Sunday, June 21, 2009

In a Temple, Nirvanavan Foundation, India, 2008

We arrive at this village of traditional prostitution a little after noon. Everyone from Nirvanavan Foundation seems to be a little uneasy. This is after all their first time in this area. It is located behind a busy market and the largest of the villages associated with the foundation's plan to expand. The only strangers that usually visit this collection of homes are men looking for prostitutes, strangers looking to do business. 

This is after all a village dealing specifically with the trade of sex. We are greeted immediately after unloading by a group of young men who invite us to a home for tea. While a certain amount of conversation occurs, it is definitely quiet. Everyone seems to be waiting for the strangest of the strangers to say something. Since I lack the language to do so, my album of portraits is shown to them. In one instant, their faces light up. They spot one of their aunts from Pipli Village in my book. Smiles replace the looks of reservation. 

 We now have volunteers at our service who walk around looking for children to photograph. The provide us with the grounds of a temple for the photography and bring the girls first, then the boys. As we photograph, the caretaker of the temple grounds assumes his role. He walks around with a stick and puts some order in place. However, it seems that his version of order means yelling at the girls and hitting them with this stick. While the girls' response to this treatment is within normal, my reaction to the treatment is otherwise. There are several times when the caretaker notices my agitation at his actions, mainly from my outbursts. After about fifteen minutes, I advise my dear brother Nirvana that the session is over and that we are to leave the premise without finishing with the photography, regardless of their unfinished work.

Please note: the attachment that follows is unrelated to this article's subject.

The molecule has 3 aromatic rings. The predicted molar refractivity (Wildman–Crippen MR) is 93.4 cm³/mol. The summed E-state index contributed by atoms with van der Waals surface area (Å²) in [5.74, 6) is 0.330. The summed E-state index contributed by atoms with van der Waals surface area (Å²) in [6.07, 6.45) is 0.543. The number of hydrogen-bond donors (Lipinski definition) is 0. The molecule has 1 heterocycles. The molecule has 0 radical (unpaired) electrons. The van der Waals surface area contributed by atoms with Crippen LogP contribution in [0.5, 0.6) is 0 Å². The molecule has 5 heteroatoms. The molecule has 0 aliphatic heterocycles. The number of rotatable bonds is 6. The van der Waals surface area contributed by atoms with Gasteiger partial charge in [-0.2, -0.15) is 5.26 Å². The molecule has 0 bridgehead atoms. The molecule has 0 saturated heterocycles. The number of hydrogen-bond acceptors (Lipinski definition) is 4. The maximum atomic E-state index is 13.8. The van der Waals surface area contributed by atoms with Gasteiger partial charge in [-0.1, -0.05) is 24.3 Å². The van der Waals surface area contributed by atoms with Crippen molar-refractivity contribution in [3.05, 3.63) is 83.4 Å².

The foundation realizes that my photography is for the good of the children and when the photography causes harm to the children, then it has done the reverse of its intention. After a few minutes of negotiation, the caretaker calms down a little bit and is removed from his responsibility of arranging order by this form of discipline. The faces of the girls light up and they line up wonderfully for their portraits, one by one.

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